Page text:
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16.08.2004 General News

Government to give priority to guinea worm endemic villages

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Accra, Aug. 16, GNA - Dr Kwaku Afriyie, Minister of Health, on Monday said the Government would continue to give the highest priority to guinea worm endemic villages in the rural water supply programme and had authorised the release of 1.7 billion cedis from the Donor Fund to improve surveillance of the Guinea Worm Eradication Programme (GWEP).

The Ministry was collaborating with the Ministry of Works and Housing to provide water to guinea worm endemic villages under Highly Indebted Poor Countries Initiative (HIPC), he said.

This was contained in a speech read for Dr Afriyie at this year's Mid-Year Review of the GWEP in Accra. He said so far about 180 out of the planned 290 boreholes had been drilled in the Northern, Volta and Brong Ahafo Regions, the three most endemic regions.

The objective of the review meeting is to ensure an effective surveillance system in 100 per cent of villages that have reported cases in the last three calendar years.

It is also to ensure that radio messages and jingles on the disease were broadcast at least twice weekly during the peak period of transmission on all available stations in the three top endemic regions.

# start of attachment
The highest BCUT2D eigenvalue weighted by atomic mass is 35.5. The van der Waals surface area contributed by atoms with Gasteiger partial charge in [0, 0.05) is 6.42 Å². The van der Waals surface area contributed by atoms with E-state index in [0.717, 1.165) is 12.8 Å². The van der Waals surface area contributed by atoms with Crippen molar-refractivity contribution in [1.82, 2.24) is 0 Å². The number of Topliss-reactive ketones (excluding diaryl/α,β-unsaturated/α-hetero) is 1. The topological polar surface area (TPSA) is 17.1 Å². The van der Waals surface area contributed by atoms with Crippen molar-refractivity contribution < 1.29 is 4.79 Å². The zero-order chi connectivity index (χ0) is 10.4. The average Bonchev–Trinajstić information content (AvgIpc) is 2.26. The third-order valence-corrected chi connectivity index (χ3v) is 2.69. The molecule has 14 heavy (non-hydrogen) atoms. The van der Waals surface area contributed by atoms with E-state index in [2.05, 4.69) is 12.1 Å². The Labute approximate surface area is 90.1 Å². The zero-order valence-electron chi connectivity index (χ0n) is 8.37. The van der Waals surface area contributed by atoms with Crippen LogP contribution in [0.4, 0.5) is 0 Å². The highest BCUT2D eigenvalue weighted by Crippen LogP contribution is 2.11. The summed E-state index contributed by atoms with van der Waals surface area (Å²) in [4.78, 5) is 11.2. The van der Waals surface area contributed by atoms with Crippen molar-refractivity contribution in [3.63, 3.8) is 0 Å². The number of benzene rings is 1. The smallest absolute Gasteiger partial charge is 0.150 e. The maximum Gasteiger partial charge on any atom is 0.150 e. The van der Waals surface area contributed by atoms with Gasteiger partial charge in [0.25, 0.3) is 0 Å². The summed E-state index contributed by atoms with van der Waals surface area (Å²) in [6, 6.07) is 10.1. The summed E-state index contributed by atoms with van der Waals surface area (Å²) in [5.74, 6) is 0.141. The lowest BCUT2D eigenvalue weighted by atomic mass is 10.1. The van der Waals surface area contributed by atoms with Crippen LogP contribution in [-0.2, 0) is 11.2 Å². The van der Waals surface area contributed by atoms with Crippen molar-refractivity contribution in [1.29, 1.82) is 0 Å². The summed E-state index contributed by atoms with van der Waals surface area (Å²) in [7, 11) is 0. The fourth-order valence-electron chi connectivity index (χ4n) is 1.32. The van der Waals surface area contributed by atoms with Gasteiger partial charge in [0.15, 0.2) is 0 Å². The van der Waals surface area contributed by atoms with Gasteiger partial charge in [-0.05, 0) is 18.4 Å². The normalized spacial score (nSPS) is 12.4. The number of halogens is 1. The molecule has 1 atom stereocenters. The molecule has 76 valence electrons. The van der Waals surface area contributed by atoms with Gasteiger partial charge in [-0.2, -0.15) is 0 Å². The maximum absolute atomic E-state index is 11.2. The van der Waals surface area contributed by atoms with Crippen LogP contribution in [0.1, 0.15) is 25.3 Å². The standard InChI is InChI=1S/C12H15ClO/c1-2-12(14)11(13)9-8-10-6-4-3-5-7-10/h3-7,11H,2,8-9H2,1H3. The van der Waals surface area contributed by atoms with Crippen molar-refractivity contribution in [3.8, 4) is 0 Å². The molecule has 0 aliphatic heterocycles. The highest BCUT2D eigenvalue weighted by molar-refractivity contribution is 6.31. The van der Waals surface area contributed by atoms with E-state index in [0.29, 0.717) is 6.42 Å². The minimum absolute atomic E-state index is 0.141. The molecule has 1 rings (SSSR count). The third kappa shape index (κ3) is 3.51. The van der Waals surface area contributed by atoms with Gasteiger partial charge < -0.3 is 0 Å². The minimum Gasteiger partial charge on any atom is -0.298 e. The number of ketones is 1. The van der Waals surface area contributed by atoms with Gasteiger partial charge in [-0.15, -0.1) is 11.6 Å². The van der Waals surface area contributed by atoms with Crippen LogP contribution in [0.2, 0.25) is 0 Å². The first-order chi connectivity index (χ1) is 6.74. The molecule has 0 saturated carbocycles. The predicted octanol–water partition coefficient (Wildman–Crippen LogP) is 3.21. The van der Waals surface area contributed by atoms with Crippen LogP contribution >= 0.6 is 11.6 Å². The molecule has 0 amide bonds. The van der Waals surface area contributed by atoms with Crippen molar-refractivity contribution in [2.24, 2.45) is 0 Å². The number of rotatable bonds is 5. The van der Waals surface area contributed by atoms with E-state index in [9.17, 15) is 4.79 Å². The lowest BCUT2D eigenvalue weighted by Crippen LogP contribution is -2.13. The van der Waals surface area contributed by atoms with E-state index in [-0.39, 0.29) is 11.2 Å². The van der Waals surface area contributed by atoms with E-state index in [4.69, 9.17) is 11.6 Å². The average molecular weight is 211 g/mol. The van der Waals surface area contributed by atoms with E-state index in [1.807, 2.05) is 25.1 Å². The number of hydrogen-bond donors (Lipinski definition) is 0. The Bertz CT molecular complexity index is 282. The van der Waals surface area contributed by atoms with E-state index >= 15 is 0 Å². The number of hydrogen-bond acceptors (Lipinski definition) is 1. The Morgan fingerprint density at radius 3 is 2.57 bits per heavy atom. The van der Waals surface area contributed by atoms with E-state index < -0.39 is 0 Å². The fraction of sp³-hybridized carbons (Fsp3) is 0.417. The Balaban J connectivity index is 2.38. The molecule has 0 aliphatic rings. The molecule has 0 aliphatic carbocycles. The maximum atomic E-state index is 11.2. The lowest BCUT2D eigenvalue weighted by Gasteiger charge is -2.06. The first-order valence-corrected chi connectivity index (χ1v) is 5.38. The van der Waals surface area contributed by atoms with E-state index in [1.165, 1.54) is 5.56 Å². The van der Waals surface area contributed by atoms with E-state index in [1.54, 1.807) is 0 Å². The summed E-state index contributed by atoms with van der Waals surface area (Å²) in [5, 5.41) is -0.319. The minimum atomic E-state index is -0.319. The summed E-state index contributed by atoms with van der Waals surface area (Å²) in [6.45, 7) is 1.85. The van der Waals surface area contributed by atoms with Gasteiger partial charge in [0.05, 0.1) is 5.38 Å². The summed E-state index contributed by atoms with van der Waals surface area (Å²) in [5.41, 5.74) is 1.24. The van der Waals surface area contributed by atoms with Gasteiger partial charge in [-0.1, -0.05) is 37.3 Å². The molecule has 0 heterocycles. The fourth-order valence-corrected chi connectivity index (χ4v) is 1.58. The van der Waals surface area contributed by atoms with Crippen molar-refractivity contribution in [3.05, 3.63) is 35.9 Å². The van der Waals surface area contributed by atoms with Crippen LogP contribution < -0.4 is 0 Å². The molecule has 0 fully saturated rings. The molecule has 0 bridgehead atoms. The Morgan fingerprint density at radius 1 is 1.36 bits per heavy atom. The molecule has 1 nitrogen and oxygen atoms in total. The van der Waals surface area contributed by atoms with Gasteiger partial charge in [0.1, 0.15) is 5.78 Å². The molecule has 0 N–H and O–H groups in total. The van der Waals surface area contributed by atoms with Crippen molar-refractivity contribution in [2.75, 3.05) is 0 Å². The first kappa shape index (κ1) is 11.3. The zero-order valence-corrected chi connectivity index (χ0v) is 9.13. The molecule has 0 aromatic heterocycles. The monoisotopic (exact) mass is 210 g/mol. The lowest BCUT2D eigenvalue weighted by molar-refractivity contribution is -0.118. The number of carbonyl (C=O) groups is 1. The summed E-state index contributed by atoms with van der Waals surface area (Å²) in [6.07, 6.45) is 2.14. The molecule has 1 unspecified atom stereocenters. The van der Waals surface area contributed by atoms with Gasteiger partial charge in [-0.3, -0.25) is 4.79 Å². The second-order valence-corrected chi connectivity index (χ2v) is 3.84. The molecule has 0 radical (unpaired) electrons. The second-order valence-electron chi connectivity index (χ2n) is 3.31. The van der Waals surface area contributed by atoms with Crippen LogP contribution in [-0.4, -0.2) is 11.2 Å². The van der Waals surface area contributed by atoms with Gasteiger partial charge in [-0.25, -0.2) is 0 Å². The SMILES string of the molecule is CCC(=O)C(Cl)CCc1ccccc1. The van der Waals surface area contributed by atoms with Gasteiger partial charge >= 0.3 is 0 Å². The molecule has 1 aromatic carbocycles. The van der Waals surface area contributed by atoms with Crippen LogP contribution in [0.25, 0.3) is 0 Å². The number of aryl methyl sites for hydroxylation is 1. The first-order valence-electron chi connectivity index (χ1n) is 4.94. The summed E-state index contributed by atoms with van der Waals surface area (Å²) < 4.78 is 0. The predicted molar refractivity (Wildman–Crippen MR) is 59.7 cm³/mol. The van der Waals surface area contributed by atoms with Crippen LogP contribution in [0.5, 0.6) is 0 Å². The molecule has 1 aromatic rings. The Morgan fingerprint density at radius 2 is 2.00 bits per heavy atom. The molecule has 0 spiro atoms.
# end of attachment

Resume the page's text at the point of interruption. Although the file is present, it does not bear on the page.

The Minister noted that it was unfortunate that the meeting was not celebrating the demise of the disease but rather to draw the attention of all that a great task still lay ahead in the quest to eradicate the disease.

He, therefore, challenged stakeholders in the fight to take seriously the goal of the Government to stop its transmission and to relieve the citizens entirely of the disease.

"We can't be doing business as usual. We must adopt new strategies and forge ahead to interrupt transmission within the shortest possible time.

The Ministry would continue to mobilise resources to support the desired goals by December 2005."

Dr Seidu Korkor, National Programme Manager, said Ghana remained the most guinea worm endemic country in West Africa with 8,290 cases in 2003.

He noted that the country again remained the most endemic in the world next to war-torn Sudan.

The proportion of villages under surveillance was still low and the progress of the HIPC initiative was also very slow, he said, and called on Regional and District Directors of Health to scale up an active and effective Community-Based Surveillance system as a matter of urgency to help in the eradication of the disease. 16 Aug. 04

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